Are You Dancing in the Ballroom of Your Customers' Minds?

June 29, 2018

It’s not much fun dancing in the foyer instead of the ballroom. If you’re dancing in the foyer, it’s not just that you’ve lost the competition—you’re not even in it.

The foyer is that place in the customer’s mind where your product or service is functionally satisfactory. Your features and benefits are just the foyer. If that’s the place you occupy, your price is inadequate and your business might not be nearly as prosperous as it could be, assuming it’s profitable at all.

The ballroom is that place where intangibles reside. It’s that place in the minds of your customers where emotion takes over. If your business is in the ballroom, your bottom line is healthy because your price reflects the emotional value your customers receive from your product or service.

The bakery in a big box grocery retailer occupies the foyer; the sheet cake is just good enough. Gloria Mattei of Nothing Bundt Cakes, however, offers joy with the cakes sold in her store.  Her business is in the ballroom.

We’re also written about chili. Hormel is in the foyer. It’s purely functional and there’s little to no emotion for its customers. Cincinnati-based Skyline Chili occupies the ballroom. For Skyline customers, it’s not just the chili, it’s tradition, memories, and identity.

The problem I often find with B2B service providers such as attorneys, CPAs, and consultants is that they don’t see themselves as subject to the pull of intangibles. In trying to attract and retain clients, they focus on their qualifications.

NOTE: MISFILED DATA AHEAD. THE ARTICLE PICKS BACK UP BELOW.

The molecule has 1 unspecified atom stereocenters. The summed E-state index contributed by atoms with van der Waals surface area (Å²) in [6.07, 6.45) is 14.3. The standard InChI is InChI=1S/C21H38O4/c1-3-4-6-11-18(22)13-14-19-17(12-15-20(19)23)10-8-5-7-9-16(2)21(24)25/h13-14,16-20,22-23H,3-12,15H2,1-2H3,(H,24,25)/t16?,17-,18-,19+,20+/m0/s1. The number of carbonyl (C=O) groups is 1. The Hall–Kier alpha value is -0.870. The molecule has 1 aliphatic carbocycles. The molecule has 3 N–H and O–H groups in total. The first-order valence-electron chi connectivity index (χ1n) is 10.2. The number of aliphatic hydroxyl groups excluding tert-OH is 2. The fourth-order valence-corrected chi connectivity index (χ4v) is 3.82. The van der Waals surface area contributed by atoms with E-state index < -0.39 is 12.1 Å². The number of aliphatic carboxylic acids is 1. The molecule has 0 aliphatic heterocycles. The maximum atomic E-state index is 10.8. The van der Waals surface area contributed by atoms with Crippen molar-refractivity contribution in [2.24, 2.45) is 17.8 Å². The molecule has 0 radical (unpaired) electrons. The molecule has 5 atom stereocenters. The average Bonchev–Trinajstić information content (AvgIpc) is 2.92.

Part of their thinking is ego, and I don’t mean ego in a necessarily negative way. They think about the pain they went through to achieve those qualifications. An attorney, for example, thinks of their years of education, the degree they received, and the past cases they have successfully resolved. A CPA thinks of their degrees, the effort required to pass the CPA exam, and the continuing education they must have to maintain their certification. These professionals are proud of their accomplishments and justifiably so.

To the customer of a professional services provider, however, these qualifications are just features and benefits. These professional services providers haven’t made it into the ballroom in the minds of their customers, and they can’t understand why their practice isn’t as profitable as it could be.

For the copywriter, this ballroom may be the compliments their clients hear because of the ghostwritten articles they write on behalf of clients. For a business law attorney, it could be the feeling of empowerment they give their clients with the business advice they offer as they prepare and deliver a needed contract. For a leadership coach, the ballroom is the success a client feels as they get better in managing their team.

Professional services providers who are dancing in the ballroom of their customers’ minds have no trouble justifying the fees they charge. They enjoy a thriving, profitable practice.

If you’re a B2B service provider, are you dancing in the foyer or the ballroom?

(Photo credit:  “DSC_2260” by machaon-dance is licensed under CC BY 2.0)

©Ray Business Advisors, LLC and John Ray


About me:  I’m enthusiastic about how changes in pricing strategy can significantly change profitability for a business and enhance life choices for business owners. I live this passion through Ray Business Advisors, my outside CFO and business advisory practice, in which my pricing is exclusively value-based, not hourly. I work with business owners on how they can change their pricing not just to increase their profits, but better serve the wants of their customers. Click here to learn more or call me at 404-287-2627.

1 Comment

  1. […] are the coat room. If you want to dance in the ballroom of the client’s mind, then you get right to the problems which are the reason you have the privilege to be sitting in […]

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